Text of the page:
In the United States, BSE-related feed policies began with an emergency ban on importation of all ruminants and MBM from the UK in 1989 (Coffey et al., 2005). An extension of the ban followed on December 6, 1991, restricting all high-risk products from countries with known cases of BSE. U.S. MBM prices continued a decline that began at the end of the drought in 1988 and reached a nominal low in spring 1995 with a per ton amount that ranged from the upper $150s to the lower $160s. While there is no evidence that regulations seriously affected domestic MBM markets, the early part of the decline in U.S. MBM prices may have been induced in part by BSE-related market activity.

The 1996 announcement of a potential link between vCJD in humans and BSE in cattle elevated BSE-related concerns and shifted them from an animal health issue to a human health issue. This shift also resulted in significant feed regulations being imposed, particularly aimed at MBM. In August 1997, the U.S. Food and Drug Administration (FDA) implemented a regulation prohibiting the use of mammalian protein, primarily MBM, in the manufacture of ruminant feeds (USHHS, FDA, 1997a and b). These mammalian protein sources were excluded from feed because the suspected infective abnormal prions are thought to be transmitted in MBM rendered from infected cattle. Prior to the August 1997 ban, MBM could be used in place of or along with soybean meal, cottonseed meal, and other proteins as a source of protein in ruminant rations.

U.S. MBM prices declined by half over the next 2 years, from a high of $431 per ton in April 1997, attained in part due to drought conditions in 1996 that drove grain prices to record highs, to a low of $187 per ton in March 1999. Another significant development during this period was segmentation of the MBM market into two markets beginning in summer 1997, porcine- (derived primarily from hogs, horses, and other nonruminant animals) and ruminant-derived MBM (fig. 3). Porcine MBM averaged a premium of $15.78 per ton over the period January 1998-December 2003 (Coffey et al., 2005), just before discovery of the first U.S. case of BSE.

In assessing the economic effects of the 1997 ban of MBM in ruminant feed, FDA estimated that U.S. MBM prices would decline by between $25 and $100 per ton (USHHS, FDA, 1997a) and accepted Sparks Companies, Inc.’s estimate of a decline of $68.27 per ton (USHHS, FDA, 1997b, p. 30970). FDA rejected the assumption that other protein feeds, like soybean meal, would substitute for all MBM used in ruminant feeding, and instead assumed that only 10-15 percent would be replaced, at an estimated cost of $8 million (USHHS, FDA, 1997b, pp. 30971-30972). Annualized private-sector costs of measures implemented due to the 1997 feed ban regulations were estimated at between $21.4 million and $48.2 million (USHHS, FDA, 1997a). These estimates pertained almost exclusively to the rendering industry and markets for byproducts and rendered products. Revised FDA estimates indicated that the ban would ultimately cost the U.S. private sector approximately $53 million per year, reflecting $44 million in direct compliance costs to beef, rendering, and byproduct industry sectors (including annualized capital and operating costs), $171 million in lost value of products to the rendering industry (primarily a decline in value of MBM), and a gain of $163 million, through lower feed costs, to producers of nonruminant animals (USHHS, FDA, 1997b).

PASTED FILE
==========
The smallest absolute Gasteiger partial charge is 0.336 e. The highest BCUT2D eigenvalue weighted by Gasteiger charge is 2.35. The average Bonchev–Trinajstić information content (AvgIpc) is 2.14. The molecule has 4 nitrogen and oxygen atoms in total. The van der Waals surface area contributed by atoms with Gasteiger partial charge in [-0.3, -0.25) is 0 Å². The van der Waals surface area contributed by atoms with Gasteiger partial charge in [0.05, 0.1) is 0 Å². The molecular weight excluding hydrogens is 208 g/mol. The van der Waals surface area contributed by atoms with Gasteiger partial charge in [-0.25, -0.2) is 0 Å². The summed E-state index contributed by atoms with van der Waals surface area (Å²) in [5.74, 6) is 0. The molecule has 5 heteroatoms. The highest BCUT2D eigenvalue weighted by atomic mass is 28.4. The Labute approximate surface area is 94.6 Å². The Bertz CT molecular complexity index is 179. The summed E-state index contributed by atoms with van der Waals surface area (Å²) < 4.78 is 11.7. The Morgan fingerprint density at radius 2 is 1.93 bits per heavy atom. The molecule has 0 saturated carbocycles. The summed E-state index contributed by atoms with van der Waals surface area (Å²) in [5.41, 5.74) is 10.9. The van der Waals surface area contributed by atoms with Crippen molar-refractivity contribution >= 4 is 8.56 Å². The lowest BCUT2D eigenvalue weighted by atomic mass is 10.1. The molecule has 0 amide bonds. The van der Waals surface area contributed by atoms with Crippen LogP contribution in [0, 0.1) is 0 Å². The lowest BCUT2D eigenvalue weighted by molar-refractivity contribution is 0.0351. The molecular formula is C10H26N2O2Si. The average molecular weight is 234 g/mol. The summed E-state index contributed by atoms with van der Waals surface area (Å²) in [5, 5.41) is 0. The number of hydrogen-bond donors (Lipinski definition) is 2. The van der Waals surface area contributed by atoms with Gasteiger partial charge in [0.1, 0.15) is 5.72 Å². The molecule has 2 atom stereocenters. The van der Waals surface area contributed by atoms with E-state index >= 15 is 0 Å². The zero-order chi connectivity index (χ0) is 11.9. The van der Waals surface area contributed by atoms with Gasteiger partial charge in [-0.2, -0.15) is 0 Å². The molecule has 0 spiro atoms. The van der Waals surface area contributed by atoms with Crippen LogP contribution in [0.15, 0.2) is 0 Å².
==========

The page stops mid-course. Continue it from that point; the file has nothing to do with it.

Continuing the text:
In December 2000, the United States banned imports of all rendered products from Europe for feeding, regardless of species of origin (Coffey et al., 2005). The United States also increased its surveillance by increasing BSE sampling and broadening sampling procedures to account for any regional differences in BSE incidence. These measures were characterized by increasing MBM prices and, in 2002, the narrowest price spread between porcine and ruminant MBM since reporting of the two price series began. MBM prices had recovered somewhat by 2003, with prices reaching a high of $395 in November 2003 (see fig. 1).